27 October 2006

Third generation Living Labs: the quest for user-centred mobile services

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Living Labs
Faced with a context of a vast and still growing supply of relatively cheap and effective information and communications technology (ICT) and stimulated demand for new solutions to achieve mobility, even seamless mobility, Prof Jan Annerstedt and Sascha Haselmayer raise the issue of understanding user needs and of feeding that understanding into applications:

  • “How to foster – at the very early stages of the product cycle – user-oriented or user-centred mobile applications for business firms and for public agencies, for professionals as well as for ordinary citizens?”
  • “How to face the quest for novelty among ICT applications with regard to actual user needs, when many current applications in a world of increased mobility have emerged unexpectedly from the twists and turns of invention as digital technology was combined with other technology, often driven by advanced user-demands for new mobile applications?”

Annerstedt (a professor at the Department of International Economics and Management, Copenhagen Business School, Denmark, where he holds the UNESCO Chair in Communication) and Haselmayer (co-founder of Interlace-Invent, a research-based consultancy firm in Copenhagen with operations across Europe, and an expert in Knowledge and Innovation intensive Urbanism) wrote a paper addressing these questions, based on their analytical insights and practical experiences while engaged in companies and city regions that appear to be more prominent than others in developing specialized software and other technology in support of mobility.

They focus specifically on the so-called “Living Labs”, which they see as “one of the most vitalizing modes of fostering user-led or user-centric innovations”.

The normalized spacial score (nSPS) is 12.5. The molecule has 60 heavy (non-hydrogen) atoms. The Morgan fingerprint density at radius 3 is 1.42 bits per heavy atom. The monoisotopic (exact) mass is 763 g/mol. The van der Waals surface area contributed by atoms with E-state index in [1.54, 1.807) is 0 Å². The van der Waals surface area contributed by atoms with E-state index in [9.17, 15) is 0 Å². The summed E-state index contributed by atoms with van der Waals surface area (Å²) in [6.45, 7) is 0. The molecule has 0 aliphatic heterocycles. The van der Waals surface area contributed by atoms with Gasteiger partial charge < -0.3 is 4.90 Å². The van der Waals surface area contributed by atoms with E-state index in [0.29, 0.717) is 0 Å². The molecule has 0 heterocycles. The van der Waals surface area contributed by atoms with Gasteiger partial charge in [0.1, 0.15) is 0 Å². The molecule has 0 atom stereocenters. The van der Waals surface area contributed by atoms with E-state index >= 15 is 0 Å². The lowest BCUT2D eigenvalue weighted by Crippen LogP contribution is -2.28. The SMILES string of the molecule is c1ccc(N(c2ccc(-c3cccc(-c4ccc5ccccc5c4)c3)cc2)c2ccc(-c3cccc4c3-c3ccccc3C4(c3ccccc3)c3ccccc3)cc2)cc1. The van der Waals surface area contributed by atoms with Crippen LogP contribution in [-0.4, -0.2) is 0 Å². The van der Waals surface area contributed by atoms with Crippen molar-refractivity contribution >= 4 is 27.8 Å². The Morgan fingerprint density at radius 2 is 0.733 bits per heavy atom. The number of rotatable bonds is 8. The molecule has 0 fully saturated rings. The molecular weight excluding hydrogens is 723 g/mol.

“A Living Lab is an open innovation space, which recognizes the design and development roles of users or user communities even in the early phases of an innovation process. A Living Lab contains a set of facilitating instruments to sustain effective interactions between the producers and users.”

The authors are most interested in the third generation of Living Labs that cover an entire city area which operates as “a full-scale urban laboratory and proving ground for prototyping and testing new technology application and new methods of generating and fostering innovation processes in real time”, in other words as von Hippel-inspired local, user-driven innovation environments.

Currently, Living Labs initiatives have been taken by groups of stakeholders in cities like Almere (the Netherlands), Barcelona (Spain), Copenhagen (Denmark), Lund-Malmö (Sweden), Helsinki (Finland), London (United Kingdom), Mataro (Spain), San Cugat (Spain), Sophia-Antipolis (France), Stockholm (Sweden), Tallinn (Estonia), Torino (Italy), Bergslagen/Grythyttan (Sweden), and Kalmar/Västervik (Sweden).

The paper was presented at eChallenges 2006, Barcelona on 26 October 2006 and can now be downloaded from the Living Labs blog.

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